The peeling isn't the problem. Cutting up a butternut squash is beyond me. Too hard! I should get a hatchet? A chainsaw? Toss it in the oven & bake till it explodes? Trader Joe's has precut chunks this time of year. I'll stick with that.
thatgirl October 30, 2019
Key peeling squash is a good, sharp peeler; they're no different than knives. I recommend the OXO peeler, which has a great blade, can be re-sharpened.

Try this with butternut squash: wash the skin thoroughly with hot water and a bit of dish soap. Even if you're peeling the skin, you don't want to cut into a dirty squash! then cut off the top and bottom ends so you have something that can stand on its own. Then cut away the round/bulbous part of the squash from the longer bit so you have two pieces. This is when I peel both, because having cut into the squash, you now have a reliable edge against which you can begin peeling. I do in long strips, from top flat slide to bottom flat side.

Or you cut each of these larger pieces in half from flat side to flat side. Scoop the seeds and pulp from the bulbous side, then peel as mentioned.

Perhaps this takes more time, but you can prep it ahead and refrigerate or freeze for later, and it's cheaper than pre-peeled and seeded parts.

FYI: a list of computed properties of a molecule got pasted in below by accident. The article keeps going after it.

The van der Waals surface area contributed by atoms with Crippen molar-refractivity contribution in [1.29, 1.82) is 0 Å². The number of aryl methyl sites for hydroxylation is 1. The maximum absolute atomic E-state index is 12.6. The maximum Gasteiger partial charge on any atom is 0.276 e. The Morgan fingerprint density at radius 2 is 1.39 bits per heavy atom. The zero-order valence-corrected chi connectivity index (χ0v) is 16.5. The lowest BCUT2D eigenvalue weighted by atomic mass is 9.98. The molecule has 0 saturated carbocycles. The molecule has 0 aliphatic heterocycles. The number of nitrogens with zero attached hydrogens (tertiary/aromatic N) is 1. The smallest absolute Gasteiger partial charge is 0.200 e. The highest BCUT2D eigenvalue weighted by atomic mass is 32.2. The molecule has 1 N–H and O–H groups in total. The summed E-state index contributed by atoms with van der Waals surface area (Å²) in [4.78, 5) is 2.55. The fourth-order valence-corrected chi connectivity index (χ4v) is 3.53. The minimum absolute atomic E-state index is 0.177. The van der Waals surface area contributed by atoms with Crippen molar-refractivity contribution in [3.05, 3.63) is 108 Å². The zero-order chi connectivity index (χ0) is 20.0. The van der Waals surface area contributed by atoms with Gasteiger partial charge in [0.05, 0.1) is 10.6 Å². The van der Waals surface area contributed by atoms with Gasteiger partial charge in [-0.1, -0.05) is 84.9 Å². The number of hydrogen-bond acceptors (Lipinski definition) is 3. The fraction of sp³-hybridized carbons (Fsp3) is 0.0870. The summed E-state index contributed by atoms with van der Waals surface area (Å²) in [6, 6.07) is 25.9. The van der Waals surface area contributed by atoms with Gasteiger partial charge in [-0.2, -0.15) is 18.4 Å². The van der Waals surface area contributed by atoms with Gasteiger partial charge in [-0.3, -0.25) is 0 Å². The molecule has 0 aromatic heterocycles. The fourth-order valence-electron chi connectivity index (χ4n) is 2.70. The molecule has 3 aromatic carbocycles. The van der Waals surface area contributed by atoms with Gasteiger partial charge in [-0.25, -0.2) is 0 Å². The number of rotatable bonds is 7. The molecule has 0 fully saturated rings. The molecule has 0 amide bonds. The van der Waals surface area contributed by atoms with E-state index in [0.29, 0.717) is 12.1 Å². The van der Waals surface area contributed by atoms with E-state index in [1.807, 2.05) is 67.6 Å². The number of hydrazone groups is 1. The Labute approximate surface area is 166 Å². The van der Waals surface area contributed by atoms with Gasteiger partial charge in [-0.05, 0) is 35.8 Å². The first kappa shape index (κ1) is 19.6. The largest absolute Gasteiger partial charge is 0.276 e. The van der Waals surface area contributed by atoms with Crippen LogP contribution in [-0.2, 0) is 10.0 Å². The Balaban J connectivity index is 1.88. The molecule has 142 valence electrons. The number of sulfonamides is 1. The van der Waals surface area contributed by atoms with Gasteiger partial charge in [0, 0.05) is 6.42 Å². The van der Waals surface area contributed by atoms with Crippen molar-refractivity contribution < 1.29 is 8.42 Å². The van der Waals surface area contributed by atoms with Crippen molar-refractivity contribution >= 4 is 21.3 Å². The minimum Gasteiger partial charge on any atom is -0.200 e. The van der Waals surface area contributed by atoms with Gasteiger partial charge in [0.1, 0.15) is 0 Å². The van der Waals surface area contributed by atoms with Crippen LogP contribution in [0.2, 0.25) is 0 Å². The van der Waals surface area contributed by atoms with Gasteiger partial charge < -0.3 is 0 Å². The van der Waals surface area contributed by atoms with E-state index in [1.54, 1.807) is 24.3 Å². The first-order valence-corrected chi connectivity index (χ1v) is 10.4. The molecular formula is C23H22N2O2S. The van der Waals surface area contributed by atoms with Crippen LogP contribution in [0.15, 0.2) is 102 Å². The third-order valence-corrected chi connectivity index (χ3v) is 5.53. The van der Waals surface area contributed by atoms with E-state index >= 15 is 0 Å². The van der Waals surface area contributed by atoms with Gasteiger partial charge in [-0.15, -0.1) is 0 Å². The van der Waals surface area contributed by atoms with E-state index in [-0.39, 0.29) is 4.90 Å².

Try it!
thatgirl October 30, 2019
Ugh--no "edit" option here. Meant to say, "Key to peeling squash..."
Lazyretirementgirl October 30, 2019
I put it whole into the crockpot on low for a few hours and then butcher it.
thatgirl October 30, 2019
Sadly, no carmelized bits in that method, or ability to roast it with other veg.
Kristen M. November 4, 2019
I hear you, Carol. I heard from Natalie Cruz (linked above) that letting the squash sit in boiled water for a few minutes makes it much easier to slice, but I haven't tried it yet.
Carol E. November 4, 2019
Clearly I am not the only squash wimp, but it never occurred to me to experiment. Wadge it down the sink! Hit it with a mallet! Thanks for all the creative work-arounds! (Buying a whole butternut squash next.)
Anne October 30, 2019
Does this work with other squashes, too? Acorn? Kabocha? etc?
Kristen M. November 4, 2019
Yep! I shared a caveat above, which is that if the squash is extremely hard to slice through, it will probably not soften much in roasting.
Stubor October 30, 2019
Ignorant comment here, how about roasting the squash seeds in place of the pepitas, which are pumpkin seeds, right?
Nessa J. October 30, 2019
I imagine that since the seeds haven’t been hulled, they might not be ideal...but they can’t be horrible! May want to shell them while you eat.
thatgirl October 30, 2019
They're more fine than pumpkin seeds, but sure--try it and watch 'em carefully!
Kristen M. November 4, 2019
Not ignorant! Rhonda35 over on the recipe page did just this with acorn squash.